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Drawing Battle Lines

The Map Testimony of Custer's Last Fight

By Michael N. Donahue

Book Review by Bob Reece, April 23, 2008


All excerpts from Drawing Battle Lines, copyright by Michael Donahue and Upton & Sons, Publishers

Henry Freeman map

All attempts to understand how Custerís five companies (C, E, F, I, L) ended-up where they fell have perplexed historians. Even from the beginning, on June 27, 1876 when Benteen rode over nearly the entire field of death, he was already reviewing the battle in his mind. Benteen saw evidence of a formidable defense and skirmish line within the carnage on Calhoun Hill, but chaos on Last Stand Hill. Manís curiosity will not allow questions to remain unanswered. That is what drove Benteen to make sense of the whole battle, and exactly what happened on June 25 and that is an important element in Michael Donahueís tour de force, Drawing Battle Lines: The Map Testimony of Custerís Last Fight.

At the outset let me make it clear what Drawing Battle Lines is not; there is no detail narrative with a beginning and ending of Custerís Last Stand, but it is a compilation of primary material made up of maps of the Battle of the Little Bighorn. If one longs for a new book of the Custer fight along the lines of Grahamís Custer Myth, or Campís Custer in 76, then one is sure to find satisfaction.

In his introduction, Mr. Donahue presents an overview of the Sioux/Cheyenne War of 1876 along with an aerial photo of the battlefield with major landmarks labeled. A modern diagram of the battle is also included. Both charts help the novice understand and follow the different historical maps and the stories they tell.

What follows is the result of 30-plus years of gathering and studying these 92 maps. Included in the book are a total of 120 images with 24 color reproductions of battlefield maps. Each map is reproduced in a full-page (sometimes two), landscaped format measuring nearly 11 X 9 inches.

 

William Philo Clark colored map

 

The reader is given a huge expanse of first-degree evidence in the form of charts and original accounts made by the map-maker. Where the maps were presented by a warrior, Mr. Donahue notes the interpreter(s) used in the translation. The reader experiences the exciting prospect of reaching their own conclusions of June 25, 1876 from the material; we donít have to completely depend on the writer to do that for us, although each map is explored fully by Mr. Donahue. He analyzes every drawing to explain how the battle might have evolved. Drawing Battle Lines offers a great deal of battle information; although this format may differ from most Little Bighorn Battle books, its content is far more powerful.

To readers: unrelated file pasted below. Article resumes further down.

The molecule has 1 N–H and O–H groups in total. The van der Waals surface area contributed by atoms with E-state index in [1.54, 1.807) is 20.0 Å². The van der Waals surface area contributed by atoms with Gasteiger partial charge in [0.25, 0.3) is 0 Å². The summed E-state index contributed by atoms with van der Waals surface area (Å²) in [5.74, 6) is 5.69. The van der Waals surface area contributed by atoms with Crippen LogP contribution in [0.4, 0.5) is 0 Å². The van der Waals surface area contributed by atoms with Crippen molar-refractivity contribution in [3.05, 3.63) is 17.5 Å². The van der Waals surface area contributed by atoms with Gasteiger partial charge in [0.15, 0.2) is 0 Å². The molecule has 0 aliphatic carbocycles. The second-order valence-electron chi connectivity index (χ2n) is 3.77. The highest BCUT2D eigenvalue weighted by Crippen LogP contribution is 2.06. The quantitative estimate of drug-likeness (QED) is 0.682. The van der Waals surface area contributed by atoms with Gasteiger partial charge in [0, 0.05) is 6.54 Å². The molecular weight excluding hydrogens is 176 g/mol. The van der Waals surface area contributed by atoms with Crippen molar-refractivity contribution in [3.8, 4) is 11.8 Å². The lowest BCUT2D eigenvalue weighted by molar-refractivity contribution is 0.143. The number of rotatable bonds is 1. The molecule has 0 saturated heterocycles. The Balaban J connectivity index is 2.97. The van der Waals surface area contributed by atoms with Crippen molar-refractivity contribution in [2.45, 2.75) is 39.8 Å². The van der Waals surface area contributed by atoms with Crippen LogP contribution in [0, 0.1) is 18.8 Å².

The maps are organized in sections, including: soldier, warrior, civilian, and miscellaneous (newspaper and magazine articles). Where the map-maker sketched countless diagrams, like Chief Engineer Officer Edward Maguire, who drew the first official map of the battlefield, Mr. Donahue includes all of them (where possible), and explains each and its transformations.

 

Detail of Walter Camp's first survey map (Custer Hill area)

 

At the end of each map, the author provides a gray summary box that highlights the important aspects of each drawing. This is a great gift that the reader will appreciate most when he/she must search the book to locate a certain map, but cannot quite remember which chart to look for.

As the reader digests these diagrams, one begins to see patterns from this battle emerge, such as: there was indeed a ford at the mouth of Deep Ravine (where there is not one today); the actual location of the Deep Ravine can no longer be in doubt; the missing 28 troopers in the Deep Ravine are located on Campís map (page 275) exactly where the mid 1990s NPS ground penetrating radar study found anomalies in the soil; and movements and actions by Custerís troops beyond the National Cemetery. Finally, readers will learn what the horses' hooves north of the Indian village in Big Beaver's drawing actually represent.

 

Big Beaver's Map of the Little Bighorn Battle

 

Drawing Battle Lines is not just a book of maps; rather, it is a mechanism for the reader to step back and analyze the evidence for themselves. It is also a book of celebration for those who lived through this battle. Mr. Donahue not only provides biographical information for these mapmakers, but he brings them to life. An example is Little Bighorn warrior Respects Nothing who drew his chart on the floor of Frank Galligoís new home. Many important maps are published for the first time such as John Stands-In-Timber's provided courtesy of Dr. Margot Liberty.

 

White Bull map

 

Still writing his battle book, Mr. Donahue believes it's several years away from publication, but it is already a mysterious, albeit highly anticipated, narrative of the Custer Battle. If one reads carefully between the lines of Drawing Battle Lines, one will find many clues to that future book.

I had fun reading Drawing Battle Lines. Using my best magnifying glass, I reviewed each map thoroughly to challenge myself and draw my own conclusions before I read the original accounts and Mr. Donahueís interpretation. I suggest you do the same; it is a whole new way to read about the Battle of the Little Bighorn. Actually, I think reviewing primary evidence for yourself is always the best way.


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